Microsoft unfurls .Net Server RC1

Heralding it as an important development milestone, Microsoft on Wednesday announced it will release Thursday to beta testing its Windows .Net Server operating system, which company officials claimed will be "rock solid."

Besides containing all the fundamental infrastructure features and capabilities of its predecessor, Windows 2000 Server, .Net Server Release Candidate 1 (RC1) also has some key building blocks from the company's .Net initiative, including the .Net Framework for developing and deploying exploitive applications and Web services.

Microsoft concentrated on the features it thinks that its IT and developer audience want most: security, reliability, and enhanced performance, according to Jim Allchin, group vice president of the platforms group at Redmond, Wash.-based Microsoft.

At a press briefing here Wednesday morning, Allchin highlighted the intensive security development work undertaken by Microsoft engineers since the release of Windows XP. Allchin said .Net Server RC1 is the first operating system to have been subject to close security scrutiny. He described the state of enterprise security at "crisis level," noting that trust remains a core limitation to new technology adoption.

"The reason I am highlighting [.Net Server RC1] in this talk is the security ramifications [of the operating system]," he said.

Allchin described RC1 as the "foundation" for the future release of .Net Server due in 2003. As it stands now, RC1 contains a number of Web services-focused features built into its core, such as a UDDI server.

The OS is also "secure by design" with its CLR and .Net Framework "security aware." Emphasizing .Net Server RC1 is "secure by default," Allchin said protocols such as Netbui were removed because of long-term security concerns.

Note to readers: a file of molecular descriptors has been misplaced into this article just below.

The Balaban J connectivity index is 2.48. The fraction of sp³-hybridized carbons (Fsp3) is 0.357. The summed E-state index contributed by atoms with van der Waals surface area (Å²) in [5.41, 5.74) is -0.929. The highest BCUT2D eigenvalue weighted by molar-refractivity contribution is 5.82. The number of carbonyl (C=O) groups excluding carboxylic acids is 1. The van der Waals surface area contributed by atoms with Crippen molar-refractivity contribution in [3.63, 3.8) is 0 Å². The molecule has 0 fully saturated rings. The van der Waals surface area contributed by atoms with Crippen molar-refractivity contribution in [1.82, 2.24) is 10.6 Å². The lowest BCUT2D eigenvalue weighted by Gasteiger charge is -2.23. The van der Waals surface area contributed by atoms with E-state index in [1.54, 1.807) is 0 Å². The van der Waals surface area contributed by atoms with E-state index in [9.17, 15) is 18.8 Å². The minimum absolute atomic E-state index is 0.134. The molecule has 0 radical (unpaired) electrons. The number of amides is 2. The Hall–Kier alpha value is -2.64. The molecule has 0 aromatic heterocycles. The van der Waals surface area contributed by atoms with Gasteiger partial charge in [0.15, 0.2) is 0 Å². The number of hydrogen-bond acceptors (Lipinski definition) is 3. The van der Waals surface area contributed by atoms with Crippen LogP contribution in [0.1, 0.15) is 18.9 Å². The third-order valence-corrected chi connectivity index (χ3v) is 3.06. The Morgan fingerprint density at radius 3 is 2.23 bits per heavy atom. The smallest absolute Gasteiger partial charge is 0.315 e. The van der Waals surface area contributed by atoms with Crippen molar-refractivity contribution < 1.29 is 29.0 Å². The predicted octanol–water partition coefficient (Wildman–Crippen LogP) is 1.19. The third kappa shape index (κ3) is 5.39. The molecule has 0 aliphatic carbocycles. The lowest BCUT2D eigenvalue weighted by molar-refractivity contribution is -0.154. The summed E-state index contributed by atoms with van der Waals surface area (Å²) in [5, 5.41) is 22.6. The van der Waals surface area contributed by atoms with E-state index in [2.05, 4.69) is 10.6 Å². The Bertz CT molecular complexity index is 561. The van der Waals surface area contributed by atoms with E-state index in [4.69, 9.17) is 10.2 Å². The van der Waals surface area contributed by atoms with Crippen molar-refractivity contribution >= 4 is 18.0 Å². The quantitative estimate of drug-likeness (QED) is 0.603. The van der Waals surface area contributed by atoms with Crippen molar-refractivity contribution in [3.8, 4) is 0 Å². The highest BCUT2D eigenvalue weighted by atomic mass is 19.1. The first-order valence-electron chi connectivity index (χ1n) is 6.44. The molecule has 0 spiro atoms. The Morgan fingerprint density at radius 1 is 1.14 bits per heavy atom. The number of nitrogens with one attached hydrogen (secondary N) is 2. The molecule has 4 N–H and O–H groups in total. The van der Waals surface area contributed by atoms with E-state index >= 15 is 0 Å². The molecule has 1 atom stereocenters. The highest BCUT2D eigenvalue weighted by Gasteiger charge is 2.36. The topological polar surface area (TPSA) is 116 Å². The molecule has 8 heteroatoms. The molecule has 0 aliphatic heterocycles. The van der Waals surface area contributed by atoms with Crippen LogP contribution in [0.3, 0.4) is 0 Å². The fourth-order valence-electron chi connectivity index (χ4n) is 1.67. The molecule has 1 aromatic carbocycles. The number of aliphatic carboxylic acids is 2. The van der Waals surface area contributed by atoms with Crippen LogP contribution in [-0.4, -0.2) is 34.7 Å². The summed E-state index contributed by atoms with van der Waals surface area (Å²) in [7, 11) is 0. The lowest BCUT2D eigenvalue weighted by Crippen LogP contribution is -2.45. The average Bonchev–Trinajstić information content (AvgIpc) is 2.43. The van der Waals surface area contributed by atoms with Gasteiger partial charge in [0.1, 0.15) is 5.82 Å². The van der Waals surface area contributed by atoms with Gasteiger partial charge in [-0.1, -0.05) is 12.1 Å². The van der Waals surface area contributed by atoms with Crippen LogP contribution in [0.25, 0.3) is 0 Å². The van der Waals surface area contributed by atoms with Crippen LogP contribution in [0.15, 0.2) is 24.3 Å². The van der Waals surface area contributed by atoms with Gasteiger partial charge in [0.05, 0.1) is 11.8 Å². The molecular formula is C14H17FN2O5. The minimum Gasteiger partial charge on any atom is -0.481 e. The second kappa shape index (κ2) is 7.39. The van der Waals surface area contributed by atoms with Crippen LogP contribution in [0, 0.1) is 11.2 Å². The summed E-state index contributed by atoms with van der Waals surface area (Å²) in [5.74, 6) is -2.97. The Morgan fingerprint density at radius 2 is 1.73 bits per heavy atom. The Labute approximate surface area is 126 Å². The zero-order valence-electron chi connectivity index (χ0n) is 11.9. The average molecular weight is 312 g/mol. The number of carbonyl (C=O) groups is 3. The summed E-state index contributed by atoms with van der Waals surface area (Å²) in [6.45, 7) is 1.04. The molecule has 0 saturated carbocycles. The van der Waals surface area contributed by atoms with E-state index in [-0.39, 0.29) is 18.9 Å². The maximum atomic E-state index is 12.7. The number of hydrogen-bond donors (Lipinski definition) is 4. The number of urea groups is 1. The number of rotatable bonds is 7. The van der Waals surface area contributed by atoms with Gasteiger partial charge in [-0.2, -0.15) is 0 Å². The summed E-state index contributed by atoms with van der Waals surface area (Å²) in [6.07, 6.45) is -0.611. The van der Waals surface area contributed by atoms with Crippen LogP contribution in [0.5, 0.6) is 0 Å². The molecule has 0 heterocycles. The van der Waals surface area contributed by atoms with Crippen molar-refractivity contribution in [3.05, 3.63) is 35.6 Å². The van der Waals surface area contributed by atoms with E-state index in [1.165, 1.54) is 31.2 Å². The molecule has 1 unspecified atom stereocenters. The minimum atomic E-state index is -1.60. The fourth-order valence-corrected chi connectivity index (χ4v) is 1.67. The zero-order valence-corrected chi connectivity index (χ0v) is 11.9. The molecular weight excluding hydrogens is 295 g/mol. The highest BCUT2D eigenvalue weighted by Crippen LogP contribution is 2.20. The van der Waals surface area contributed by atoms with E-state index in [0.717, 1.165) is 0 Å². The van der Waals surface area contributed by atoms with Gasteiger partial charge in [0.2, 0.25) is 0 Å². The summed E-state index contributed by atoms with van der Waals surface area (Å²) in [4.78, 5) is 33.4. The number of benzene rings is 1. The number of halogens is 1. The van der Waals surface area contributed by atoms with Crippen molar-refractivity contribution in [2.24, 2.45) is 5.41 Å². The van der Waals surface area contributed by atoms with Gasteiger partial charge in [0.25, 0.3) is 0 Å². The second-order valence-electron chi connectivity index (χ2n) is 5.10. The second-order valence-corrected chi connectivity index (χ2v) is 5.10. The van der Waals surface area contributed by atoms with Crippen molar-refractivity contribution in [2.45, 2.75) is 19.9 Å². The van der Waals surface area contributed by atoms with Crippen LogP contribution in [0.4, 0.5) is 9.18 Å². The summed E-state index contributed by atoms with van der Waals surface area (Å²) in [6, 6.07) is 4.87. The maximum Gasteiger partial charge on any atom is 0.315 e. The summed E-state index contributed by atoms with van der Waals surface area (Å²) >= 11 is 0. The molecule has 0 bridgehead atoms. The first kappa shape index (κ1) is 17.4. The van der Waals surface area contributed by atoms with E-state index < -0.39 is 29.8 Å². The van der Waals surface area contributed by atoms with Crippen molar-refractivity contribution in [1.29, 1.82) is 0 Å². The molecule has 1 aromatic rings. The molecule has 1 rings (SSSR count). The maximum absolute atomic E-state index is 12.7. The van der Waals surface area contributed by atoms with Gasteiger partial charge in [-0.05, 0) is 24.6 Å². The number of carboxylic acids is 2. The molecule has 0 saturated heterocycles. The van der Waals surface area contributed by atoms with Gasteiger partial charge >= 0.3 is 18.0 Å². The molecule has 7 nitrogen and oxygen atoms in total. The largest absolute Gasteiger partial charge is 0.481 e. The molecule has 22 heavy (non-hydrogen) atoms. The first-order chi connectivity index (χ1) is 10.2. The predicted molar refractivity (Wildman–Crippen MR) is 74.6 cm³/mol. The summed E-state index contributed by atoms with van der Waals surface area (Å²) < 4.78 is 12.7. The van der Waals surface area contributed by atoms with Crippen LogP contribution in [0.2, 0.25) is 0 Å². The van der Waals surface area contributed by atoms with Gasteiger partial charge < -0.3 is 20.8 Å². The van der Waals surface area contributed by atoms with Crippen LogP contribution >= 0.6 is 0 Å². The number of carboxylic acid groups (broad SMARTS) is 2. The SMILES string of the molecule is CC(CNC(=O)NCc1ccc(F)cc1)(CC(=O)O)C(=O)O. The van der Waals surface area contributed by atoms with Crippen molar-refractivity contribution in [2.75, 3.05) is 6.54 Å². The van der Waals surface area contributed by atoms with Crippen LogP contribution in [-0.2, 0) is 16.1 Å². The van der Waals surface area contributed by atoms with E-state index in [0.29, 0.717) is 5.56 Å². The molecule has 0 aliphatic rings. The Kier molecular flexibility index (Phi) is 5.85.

Allchin added that .Net Server RC1 also offers support for DIME (Direct Internet Messaging Encapsulation) and the emerging authentication standards being developed by the WS-Security organization.

In addition, Windows .Net Server is addressing the identity management and authentication space, coming "Federation ready," he said. Microsoft is developing the OS around its TrustBridge initiative to enable enterprises to collaborate securely across firewalls.

Demonstrating Microsoft's confidence in the OS to date, Allchin said that within six weeks, all of will be running it, with the beta versions already deployed extensively throughout Microsoft's campus.

Just prior to Allchin's presentation, Microsoft chairman and Chief Software Architect Bill Gates announced Microsoft will work to improve its "presence" capabilities on .Net Server with the "Greenwich" Real Time Communications server due out in the first half of 2003. Greenwich will be supported on the services side by .Net Messenger.

Some analysts admitted Microsoft has made some notable improvements to the product, which could push some users off the fence who now trying to decide whether to move to the new release or stand pat with the current one.

"There are features in this that will appeal to some [IT shops] and [those] who will want to upgrade certain machines sooner rather than later. They have made some nice improvement to its performance and scalability," said Al Gillen, a senior analyst at IDC, in Framingham, Mass.

Gillen added, however, that RC1 is certainly evolutionary and will not likely set the IT world on fire immediately.

"Customers will look at this and say this is the maturation of the technology. Frankly, Microsoft has improved performance and cleared some of the other bottlenecks in Windows 2000 to make this a better product. But will everyone run out to buy this right away? Probably not," Gillen said.

One analyst said the upcoming .Net Server represents two significant efforts on Microsoft's behalf, namely making XML the foundation of its server stack and offering a more robust server for enterprise-class use.

"In the time between Windows 2000 and .Net, Microsoft has shifted its strategy from Windows everywhere to XML everywhere," said Frank Gillett, industry analyst at Forrester Research Inc., in Cambridge, Mass.

Gillett added that Microsoft is realizing the importance of making its servers work better with non-Windows platforms, such as Linux and Unix. At the same time, Microsoft is trying to produce a server capable of performing at the same level of Unix systems.

For those companies needing enterprise scale that found Windows 2000 insufficient in that capacity, .Net Server is another attempt to sell them on the idea that Windows servers can scale.

".Net Server is the next step to say 'look, it's as good as Unix,' " Gillett said.

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